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Diary of Charles Francis Adams, 1861

Sunday 27th

28 October 1861

Tuesday 29th

30 October 1861
29 October 1861
Monday 28th

Clear and chilly. I am all the time engaged in writing answers to the enquiries of the Consuls. This morning I slipped out for the sake of consulting Mr Erickson a surgeon about my son Brooks. More than three months ago a cricket ball struck him in the head, and from that time there has been a small swelling under the hair which remains without much change. I have watched it but have not perceived any growth or decline. On the whole I determined not to let it go longer without at least taking advice. Mr Erickson thought the injury not likely to be material. And if it proved likely to be inconvenient, it could be removed, at any time. In other respects Brooks is not quite well, so I have concluded to detain him from school. He walked with me round the Regent’s park. I had visits. One from Mr Joseph Parkes Dr Palfrey’s friend and a very worthy man to whom I brought a letter which he never noticed. He spent some time with me talking of our affairs, and of the two Sumners Charles and George, both of whom he seems to understand well. He told me that the latter was the correspondent of the Post, which I have occasionally suspected. There have been several references to me that indicated an acquaintance with my past life not likely to belong to a correspondent of a London newspapers, as they generally run. I am sorry to learn that he is the writer, for the fact lowers my opinion of his patriotism and his principles. Mr Forster also called to see me and I had a long talk with him about our present relations. He seemed anxious to learn how things stood with the ministry, and I told him confidentially the main incidents. I said that I saw no present cause for difficulty. Yet it might happen for all that. He spoke of an article about espionage as likely to do injury. I disavowed all participation in it. This is Mr Sanford’s making. We had Sidney Books and his Wife to dinner and in the evening. Before they left, the Despatches arrived by the Steamer Niagara, and it was quite late before I got through the reading of the papers and the intelligence. A sad mixture as usual.265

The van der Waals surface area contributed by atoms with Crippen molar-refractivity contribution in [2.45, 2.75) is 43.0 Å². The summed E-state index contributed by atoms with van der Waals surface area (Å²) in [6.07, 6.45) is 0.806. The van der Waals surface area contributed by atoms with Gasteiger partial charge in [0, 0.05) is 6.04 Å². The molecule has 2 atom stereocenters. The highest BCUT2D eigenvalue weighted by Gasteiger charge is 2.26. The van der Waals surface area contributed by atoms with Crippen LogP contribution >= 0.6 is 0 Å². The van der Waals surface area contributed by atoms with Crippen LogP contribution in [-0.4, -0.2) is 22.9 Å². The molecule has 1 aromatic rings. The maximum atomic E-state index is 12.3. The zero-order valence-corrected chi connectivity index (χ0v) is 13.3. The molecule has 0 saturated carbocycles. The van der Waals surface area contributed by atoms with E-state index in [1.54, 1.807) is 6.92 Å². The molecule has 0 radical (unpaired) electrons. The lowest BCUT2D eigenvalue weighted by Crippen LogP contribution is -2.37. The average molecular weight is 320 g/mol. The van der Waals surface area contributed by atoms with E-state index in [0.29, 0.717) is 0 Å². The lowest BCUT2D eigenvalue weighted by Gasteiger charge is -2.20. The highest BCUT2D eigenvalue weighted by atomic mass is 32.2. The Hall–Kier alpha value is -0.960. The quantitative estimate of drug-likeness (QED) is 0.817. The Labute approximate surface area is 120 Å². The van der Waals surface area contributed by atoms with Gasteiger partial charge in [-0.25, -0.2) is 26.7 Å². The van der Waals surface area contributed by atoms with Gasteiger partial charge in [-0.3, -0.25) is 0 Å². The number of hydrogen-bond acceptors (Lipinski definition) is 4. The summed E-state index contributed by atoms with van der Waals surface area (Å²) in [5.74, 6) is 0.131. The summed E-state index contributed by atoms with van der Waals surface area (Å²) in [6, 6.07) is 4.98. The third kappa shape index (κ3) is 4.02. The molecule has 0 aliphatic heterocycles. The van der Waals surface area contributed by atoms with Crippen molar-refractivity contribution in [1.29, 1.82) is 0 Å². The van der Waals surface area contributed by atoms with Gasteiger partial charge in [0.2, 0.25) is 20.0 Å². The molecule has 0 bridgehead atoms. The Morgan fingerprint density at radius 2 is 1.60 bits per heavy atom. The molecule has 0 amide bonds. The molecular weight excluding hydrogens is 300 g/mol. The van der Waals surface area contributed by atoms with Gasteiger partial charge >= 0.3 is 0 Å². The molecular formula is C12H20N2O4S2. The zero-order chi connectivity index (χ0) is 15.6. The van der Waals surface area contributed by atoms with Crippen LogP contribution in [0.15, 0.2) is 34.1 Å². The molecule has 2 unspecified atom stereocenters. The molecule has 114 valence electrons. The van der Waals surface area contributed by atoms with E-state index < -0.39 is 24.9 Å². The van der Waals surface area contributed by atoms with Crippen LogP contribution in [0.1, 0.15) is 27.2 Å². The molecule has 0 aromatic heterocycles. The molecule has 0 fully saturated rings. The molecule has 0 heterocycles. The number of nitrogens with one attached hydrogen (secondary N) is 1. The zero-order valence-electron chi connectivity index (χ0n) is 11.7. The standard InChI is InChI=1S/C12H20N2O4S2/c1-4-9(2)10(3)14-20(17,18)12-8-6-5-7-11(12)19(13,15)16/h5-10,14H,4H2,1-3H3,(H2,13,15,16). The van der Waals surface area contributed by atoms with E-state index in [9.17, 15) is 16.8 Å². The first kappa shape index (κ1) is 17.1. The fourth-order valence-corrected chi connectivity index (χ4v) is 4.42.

Cite web page as:

Charles Francis Adams, Sr., [date of entry], diary, in Charles Francis Adams, Sr.: The Civil War Diaries (Unverified Transcriptions). Boston: Massachusetts Historical Society, 2015. http://www.masshist.org/publications/cfa-civil-war/view?id=DCA61d301